Understanding the Different Formations

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Tata Martino screams orders from the sideline. Credit: Adam Hagy, goal.com

In Atlanta United’s previous two matches, manager Tata Martino has shifted from a 4-2-3-1 formation to a 3-5-2 set up. The new formation has resulted in a 3-1 and a 4-1 victory for the Five Stripes. Martino hinted at the possibility of using a back three earlier in the season, and Atlanta fans have seen favorable results from the change. The Argentinian manager has said that the team is capable of playing both styles, but maybe United has found their comfort zone in the new formation. Both styles of play have their pros and cons, but which style suits Atlanta United best?

First, we’ll take a look at the 4-2-3-1 formation used in Atlanta’s inaugural campaign.  The formation seems to fit the Five Stripes well with its “springy” quality. The setup allows the team to absorb some pressure, but able to quickly strike once acquiring possession. This proved to work very well with Atlanta’s talented attack with players like Miguel Almiròn, Josef Martinez, and Hector Villalba. Defensively, the setup allows the front four to go high up the pitch and press opposing teams high up, while the defensive midfielders allow no space in front of the back four. The back four can then either press as well, or can drop back further depending on game scenario. Once the team is able to retain possession, the wingbacks can run further up the field knowing the defensive midfielders can support the center defenders. The Five Stripe faithful saw this in full effect with All-Star defender Greg Garza constantly sending in crosses or finding the back of the net. If the attack is stopped, the 4-2-3-1 is designed to keep possession with numerous passing options for each player.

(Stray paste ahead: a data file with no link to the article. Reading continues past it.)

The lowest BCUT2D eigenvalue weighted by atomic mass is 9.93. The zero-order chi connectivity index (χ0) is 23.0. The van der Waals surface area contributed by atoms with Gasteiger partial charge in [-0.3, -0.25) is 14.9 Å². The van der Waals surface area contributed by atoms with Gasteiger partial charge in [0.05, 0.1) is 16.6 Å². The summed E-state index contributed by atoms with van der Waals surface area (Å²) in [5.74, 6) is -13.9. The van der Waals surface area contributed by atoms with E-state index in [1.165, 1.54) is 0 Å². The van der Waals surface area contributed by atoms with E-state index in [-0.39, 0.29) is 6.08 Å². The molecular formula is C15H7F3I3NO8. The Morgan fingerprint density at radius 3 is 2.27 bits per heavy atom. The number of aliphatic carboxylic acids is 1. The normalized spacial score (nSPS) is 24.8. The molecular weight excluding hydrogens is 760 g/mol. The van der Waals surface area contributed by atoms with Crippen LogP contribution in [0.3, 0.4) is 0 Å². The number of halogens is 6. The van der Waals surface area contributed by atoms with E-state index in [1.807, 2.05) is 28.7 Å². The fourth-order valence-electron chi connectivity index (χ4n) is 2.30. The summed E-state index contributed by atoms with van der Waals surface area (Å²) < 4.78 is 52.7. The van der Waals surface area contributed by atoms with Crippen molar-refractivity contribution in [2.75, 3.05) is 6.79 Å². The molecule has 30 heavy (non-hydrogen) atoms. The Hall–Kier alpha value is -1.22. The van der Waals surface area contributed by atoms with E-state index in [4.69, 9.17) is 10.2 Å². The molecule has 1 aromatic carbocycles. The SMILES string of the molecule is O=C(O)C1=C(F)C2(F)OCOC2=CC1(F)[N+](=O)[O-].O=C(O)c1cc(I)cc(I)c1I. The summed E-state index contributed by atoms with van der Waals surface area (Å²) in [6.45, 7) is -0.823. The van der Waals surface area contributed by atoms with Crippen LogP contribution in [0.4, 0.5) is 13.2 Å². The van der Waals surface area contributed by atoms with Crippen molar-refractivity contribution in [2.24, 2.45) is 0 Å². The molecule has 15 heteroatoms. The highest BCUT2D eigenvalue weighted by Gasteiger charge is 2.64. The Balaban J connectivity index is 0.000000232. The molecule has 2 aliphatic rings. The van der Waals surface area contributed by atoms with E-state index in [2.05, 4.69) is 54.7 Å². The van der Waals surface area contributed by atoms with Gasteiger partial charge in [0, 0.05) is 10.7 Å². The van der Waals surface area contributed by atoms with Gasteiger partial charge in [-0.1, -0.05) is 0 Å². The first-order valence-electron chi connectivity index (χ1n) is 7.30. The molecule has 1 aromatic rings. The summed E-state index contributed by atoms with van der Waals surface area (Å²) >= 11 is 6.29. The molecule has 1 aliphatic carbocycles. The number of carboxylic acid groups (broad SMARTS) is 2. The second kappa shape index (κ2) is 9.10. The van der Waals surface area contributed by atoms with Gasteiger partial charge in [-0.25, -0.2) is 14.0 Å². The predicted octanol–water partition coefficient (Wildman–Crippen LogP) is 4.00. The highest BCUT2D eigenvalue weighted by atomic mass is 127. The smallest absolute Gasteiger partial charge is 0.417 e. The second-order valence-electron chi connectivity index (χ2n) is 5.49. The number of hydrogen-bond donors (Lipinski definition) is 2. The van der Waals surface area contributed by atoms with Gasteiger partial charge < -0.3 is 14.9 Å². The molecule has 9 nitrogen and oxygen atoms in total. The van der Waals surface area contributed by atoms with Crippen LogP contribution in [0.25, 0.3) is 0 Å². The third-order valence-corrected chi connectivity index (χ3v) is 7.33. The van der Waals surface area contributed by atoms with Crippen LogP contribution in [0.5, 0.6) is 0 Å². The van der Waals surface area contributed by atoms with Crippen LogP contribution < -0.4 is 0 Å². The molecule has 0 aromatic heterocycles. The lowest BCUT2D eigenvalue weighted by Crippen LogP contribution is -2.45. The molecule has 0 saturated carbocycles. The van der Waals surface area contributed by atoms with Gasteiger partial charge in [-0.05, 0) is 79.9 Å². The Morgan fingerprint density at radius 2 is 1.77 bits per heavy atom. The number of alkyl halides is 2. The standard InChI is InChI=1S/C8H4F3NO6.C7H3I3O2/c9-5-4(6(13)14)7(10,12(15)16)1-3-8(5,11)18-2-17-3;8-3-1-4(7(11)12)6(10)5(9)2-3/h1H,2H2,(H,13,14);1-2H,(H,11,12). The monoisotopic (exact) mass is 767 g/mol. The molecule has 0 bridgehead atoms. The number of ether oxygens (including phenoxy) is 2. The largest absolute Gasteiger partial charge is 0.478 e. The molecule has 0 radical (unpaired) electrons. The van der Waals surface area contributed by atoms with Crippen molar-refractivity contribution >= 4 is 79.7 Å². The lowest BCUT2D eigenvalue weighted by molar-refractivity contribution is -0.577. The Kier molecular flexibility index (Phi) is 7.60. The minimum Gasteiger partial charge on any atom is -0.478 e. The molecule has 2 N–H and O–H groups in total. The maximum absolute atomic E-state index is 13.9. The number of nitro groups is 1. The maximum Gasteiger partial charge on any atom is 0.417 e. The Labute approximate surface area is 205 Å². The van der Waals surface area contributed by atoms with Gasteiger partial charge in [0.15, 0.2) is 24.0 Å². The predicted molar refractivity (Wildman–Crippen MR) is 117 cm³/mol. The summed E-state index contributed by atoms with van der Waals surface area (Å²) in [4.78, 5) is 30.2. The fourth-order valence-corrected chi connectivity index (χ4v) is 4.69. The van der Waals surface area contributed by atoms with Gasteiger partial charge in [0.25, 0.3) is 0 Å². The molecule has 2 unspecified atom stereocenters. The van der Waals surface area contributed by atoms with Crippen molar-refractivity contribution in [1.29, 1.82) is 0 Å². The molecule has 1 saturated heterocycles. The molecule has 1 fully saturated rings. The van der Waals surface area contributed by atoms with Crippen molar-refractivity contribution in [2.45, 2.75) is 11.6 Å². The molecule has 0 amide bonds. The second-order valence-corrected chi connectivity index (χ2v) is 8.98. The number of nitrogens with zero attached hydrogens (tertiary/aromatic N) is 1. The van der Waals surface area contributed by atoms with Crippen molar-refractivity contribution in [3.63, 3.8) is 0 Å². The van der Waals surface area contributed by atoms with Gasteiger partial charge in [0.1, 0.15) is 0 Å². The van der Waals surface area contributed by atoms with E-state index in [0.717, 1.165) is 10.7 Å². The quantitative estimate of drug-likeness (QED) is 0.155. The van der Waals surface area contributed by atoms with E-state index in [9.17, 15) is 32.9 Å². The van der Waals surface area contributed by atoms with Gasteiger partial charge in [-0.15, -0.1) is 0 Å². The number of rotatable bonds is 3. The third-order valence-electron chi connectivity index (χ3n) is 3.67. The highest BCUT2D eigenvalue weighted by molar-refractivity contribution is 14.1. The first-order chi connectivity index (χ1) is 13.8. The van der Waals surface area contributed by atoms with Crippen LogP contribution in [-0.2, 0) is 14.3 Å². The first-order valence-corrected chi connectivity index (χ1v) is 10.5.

Although the formation seems like the best of both worlds, when its ran incorrectly, it can be slow and ineffective. If the midfielders are forced to track back to the defensive midfielders, the lone striker is left up top with little to no support for the attack. Or the opposite can occur, where the attacking group of midfielders forget to come back and support their full-backs, allowing opposition wide players to overload the defense. The formation provides its own set of challenges for each position on the field. The full backs must be incredibly fit to make runs up the field and also able to help defensively. The two center backs must be especially good at defending aerial crosses sent into the box from opposing wing players.

Next, we’ll look into the 3-5-2 formation used in the previous two matchups. The formation appears to fit Atlanta United’s attack well, giving Josef Martinez some support high up the pitch. Along with support up top, the setup still provides three central midfielders to send balls up the field, or out wide to the wingbacks. Defensively the formation matches up particularly well against a two-striker system (which Vancouver used in Saturday’s match).  The two strikers are constantly faced with three defenders who are always back to end any attacking threat from opposition.

The formation provides difficulties to the three defenders charged with halting the attack. In a traditional back four, the two center backs have each other as a reference point on the field. Having a third defender acting as another center back eliminates that constant reference point, forcing the defenders to be a tightly knit unit. The defender must combine the attributes of traditional center backs with the skills needed for a traditional wing back. The formation’s biggest weakness if defending against a single striker, especially when the striker is a “false nine.” This is a center forward who drops back and allows room for midfielders and wide attackers to get into the box. The “false nine” leaves the three defenders marking no one, making for a defensive nightmare.